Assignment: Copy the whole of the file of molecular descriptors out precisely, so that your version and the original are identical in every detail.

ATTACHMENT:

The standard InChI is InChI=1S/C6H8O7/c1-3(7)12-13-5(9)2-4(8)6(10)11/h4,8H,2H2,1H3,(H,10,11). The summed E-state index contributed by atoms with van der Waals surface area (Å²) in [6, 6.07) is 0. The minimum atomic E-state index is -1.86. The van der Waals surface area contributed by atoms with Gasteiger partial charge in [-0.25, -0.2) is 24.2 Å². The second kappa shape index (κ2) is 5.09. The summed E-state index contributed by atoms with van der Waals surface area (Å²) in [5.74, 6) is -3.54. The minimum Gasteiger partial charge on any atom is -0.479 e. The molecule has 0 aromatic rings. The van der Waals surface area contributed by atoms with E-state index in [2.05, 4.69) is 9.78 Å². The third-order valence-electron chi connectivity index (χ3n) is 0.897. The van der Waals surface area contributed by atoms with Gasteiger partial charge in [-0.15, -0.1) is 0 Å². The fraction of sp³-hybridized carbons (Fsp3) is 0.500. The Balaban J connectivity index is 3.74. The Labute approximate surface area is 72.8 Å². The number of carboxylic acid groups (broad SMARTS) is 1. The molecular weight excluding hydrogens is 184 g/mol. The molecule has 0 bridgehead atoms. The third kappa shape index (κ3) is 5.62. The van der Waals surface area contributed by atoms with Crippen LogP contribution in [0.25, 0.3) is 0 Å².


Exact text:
The standard InChI is InChI=1S/C6H8O7/c1-3(7)12-13-5(9)2-4(8)6(10)11/h4,8H,2H2,1H3,(H,10,11). The summed E-state index contributed by atoms with van der Waals surface area (Å²) in [6, 6.07) is 0. The minimum atomic E-state index is -1.86. The van der Waals surface area contributed by atoms with Gasteiger partial charge in [-0.25, -0.2) is 24.2 Å². The second kappa shape index (κ2) is 5.09. The summed E-state index contributed by atoms with van der Waals surface area (Å²) in [5.74, 6) is -3.54. The minimum Gasteiger partial charge on any atom is -0.479 e. The molecule has 0 aromatic rings. The van der Waals surface area contributed by atoms with E-state index in [2.05, 4.69) is 9.78 Å². The third-order valence-electron chi connectivity index (χ3n) is 0.897. The van der Waals surface area contributed by atoms with Gasteiger partial charge in [-0.15, -0.1) is 0 Å². The fraction of sp³-hybridized carbons (Fsp3) is 0.500. The Balaban J connectivity index is 3.74. The Labute approximate surface area is 72.8 Å². The number of carboxylic acid groups (broad SMARTS) is 1. The molecular weight excluding hydrogens is 184 g/mol. The molecule has 0 bridgehead atoms. The third kappa shape index (κ3) is 5.62. The van der Waals surface area contributed by atoms with Crippen LogP contribution in [0.25, 0.3) is 0 Å².